"Essentially our intentions are the same on every album, to make the best album that we can and just try to be... we were trying to be honest, but that sounds kind of stupid. We were hard on it. If our music wouldn't wind up in our own CD player, then its not very good. If I wouldn't listen to it then we're not going to keep it," Alexander states.


"That's a constant thing about us. We're quite critical of our music. I think starting out we never had a full concept of what we were going to do. We started recording and we thought 'It's not a big enough step for the band'. Some of our fans would have preferred that we released what we were originally recording. But we didn't feel like it was a solid enough step for the band, so we scrapped all of that."


And The Courage Of Others – released four years after its predecessor – was, indeed, a record of much deliberation for the band. Alexander confirms as much, and above all, he's just proud that its finished.


"That was a hard album to make. It was a good thing for us. I feel like it's providing us with another album to make. It was quite a transitionary album, so it was an important thing for us creatively. It was a whole lot of fun to make. It was good when some of our goals were being achieved. We're lucky in a sense with our label that they're not telling us 'you have to do this, you have to do that' . We're quite fortunate in that regard."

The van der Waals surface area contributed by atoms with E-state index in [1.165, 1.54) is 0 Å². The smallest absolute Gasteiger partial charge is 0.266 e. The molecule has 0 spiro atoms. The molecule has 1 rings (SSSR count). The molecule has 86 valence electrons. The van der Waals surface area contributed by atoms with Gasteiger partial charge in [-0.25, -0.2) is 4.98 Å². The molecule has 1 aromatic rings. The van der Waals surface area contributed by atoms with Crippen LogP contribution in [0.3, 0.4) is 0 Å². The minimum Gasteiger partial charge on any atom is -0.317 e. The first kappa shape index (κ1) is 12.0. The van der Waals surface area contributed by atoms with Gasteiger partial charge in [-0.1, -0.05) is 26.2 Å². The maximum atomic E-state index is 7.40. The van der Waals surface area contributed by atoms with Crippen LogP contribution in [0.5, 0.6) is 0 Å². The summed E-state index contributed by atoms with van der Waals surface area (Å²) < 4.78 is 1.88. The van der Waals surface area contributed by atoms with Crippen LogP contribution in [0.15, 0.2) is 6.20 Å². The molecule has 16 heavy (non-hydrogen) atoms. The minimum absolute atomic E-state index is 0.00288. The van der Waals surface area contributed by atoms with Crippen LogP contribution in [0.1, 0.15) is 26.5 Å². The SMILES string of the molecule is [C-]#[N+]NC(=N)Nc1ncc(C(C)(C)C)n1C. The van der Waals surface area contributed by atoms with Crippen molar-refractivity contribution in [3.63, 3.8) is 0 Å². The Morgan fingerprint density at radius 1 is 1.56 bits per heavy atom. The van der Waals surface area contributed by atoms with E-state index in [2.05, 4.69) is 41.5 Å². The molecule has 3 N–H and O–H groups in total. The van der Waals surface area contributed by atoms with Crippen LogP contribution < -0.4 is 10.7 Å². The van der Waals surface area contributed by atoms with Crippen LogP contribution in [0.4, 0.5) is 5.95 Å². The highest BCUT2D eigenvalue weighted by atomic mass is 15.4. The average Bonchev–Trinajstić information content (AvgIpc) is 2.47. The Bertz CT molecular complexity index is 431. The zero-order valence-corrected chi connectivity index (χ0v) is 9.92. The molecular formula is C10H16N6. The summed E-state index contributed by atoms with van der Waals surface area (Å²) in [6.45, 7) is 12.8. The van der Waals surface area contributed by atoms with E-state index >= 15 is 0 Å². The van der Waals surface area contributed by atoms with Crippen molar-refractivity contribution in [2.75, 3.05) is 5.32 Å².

It's this kind of creative control that, without question, every artist cherishes. Midlake were enabled to do things their way – and often, according to Alexander, it all begins with front man Tim Smith.


"One of the classic ways we would get a song together is that Tim would generally have a basic progression and a melody - an initial feeling of a song – and we'd sort of start playing that together and see if we can capture a feeling," he divulges.


"But a lot of times he wouldn't write lyrics until he felt like they were good songs, until the whole band and an arrangement was starting to happen."


"It's backwards sometimes to a lot of songwriters but I have a feeling that next album we'll probably do something different. We always seem to start trodding on whatever we've just done," the bassist laughs.